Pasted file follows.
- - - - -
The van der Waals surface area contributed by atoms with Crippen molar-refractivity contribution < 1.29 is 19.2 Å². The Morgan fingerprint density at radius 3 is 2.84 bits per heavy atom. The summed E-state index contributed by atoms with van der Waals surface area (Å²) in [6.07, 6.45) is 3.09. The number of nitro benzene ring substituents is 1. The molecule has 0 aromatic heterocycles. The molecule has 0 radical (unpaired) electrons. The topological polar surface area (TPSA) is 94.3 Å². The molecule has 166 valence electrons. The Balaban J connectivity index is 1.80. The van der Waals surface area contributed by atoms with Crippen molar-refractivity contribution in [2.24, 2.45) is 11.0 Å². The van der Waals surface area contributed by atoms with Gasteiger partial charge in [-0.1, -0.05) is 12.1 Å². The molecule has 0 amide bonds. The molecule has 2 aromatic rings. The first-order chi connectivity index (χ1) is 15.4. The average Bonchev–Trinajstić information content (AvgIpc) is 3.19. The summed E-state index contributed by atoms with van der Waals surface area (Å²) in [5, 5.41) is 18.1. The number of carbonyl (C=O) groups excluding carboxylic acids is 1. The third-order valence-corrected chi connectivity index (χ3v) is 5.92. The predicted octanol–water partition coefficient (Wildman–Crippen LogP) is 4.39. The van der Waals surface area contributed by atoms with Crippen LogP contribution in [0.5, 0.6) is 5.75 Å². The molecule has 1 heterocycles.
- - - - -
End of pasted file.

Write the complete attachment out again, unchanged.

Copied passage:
The van der Waals surface area contributed by atoms with Crippen molar-refractivity contribution < 1.29 is 19.2 Å². The Morgan fingerprint density at radius 3 is 2.84 bits per heavy atom. The summed E-state index contributed by atoms with van der Waals surface area (Å²) in [6.07, 6.45) is 3.09. The number of nitro benzene ring substituents is 1. The molecule has 0 aromatic heterocycles. The molecule has 0 radical (unpaired) electrons. The topological polar surface area (TPSA) is 94.3 Å². The molecule has 166 valence electrons. The Balaban J connectivity index is 1.80. The van der Waals surface area contributed by atoms with Crippen molar-refractivity contribution in [2.24, 2.45) is 11.0 Å². The van der Waals surface area contributed by atoms with Gasteiger partial charge in [-0.1, -0.05) is 12.1 Å². The molecule has 0 amide bonds. The molecule has 2 aromatic rings. The first-order chi connectivity index (χ1) is 15.4. The average Bonchev–Trinajstić information content (AvgIpc) is 3.19. The summed E-state index contributed by atoms with van der Waals surface area (Å²) in [5, 5.41) is 18.1. The number of carbonyl (C=O) groups excluding carboxylic acids is 1. The third-order valence-corrected chi connectivity index (χ3v) is 5.92. The predicted octanol–water partition coefficient (Wildman–Crippen LogP) is 4.39. The van der Waals surface area contributed by atoms with Crippen LogP contribution in [0.5, 0.6) is 5.75 Å². The molecule has 1 heterocycles.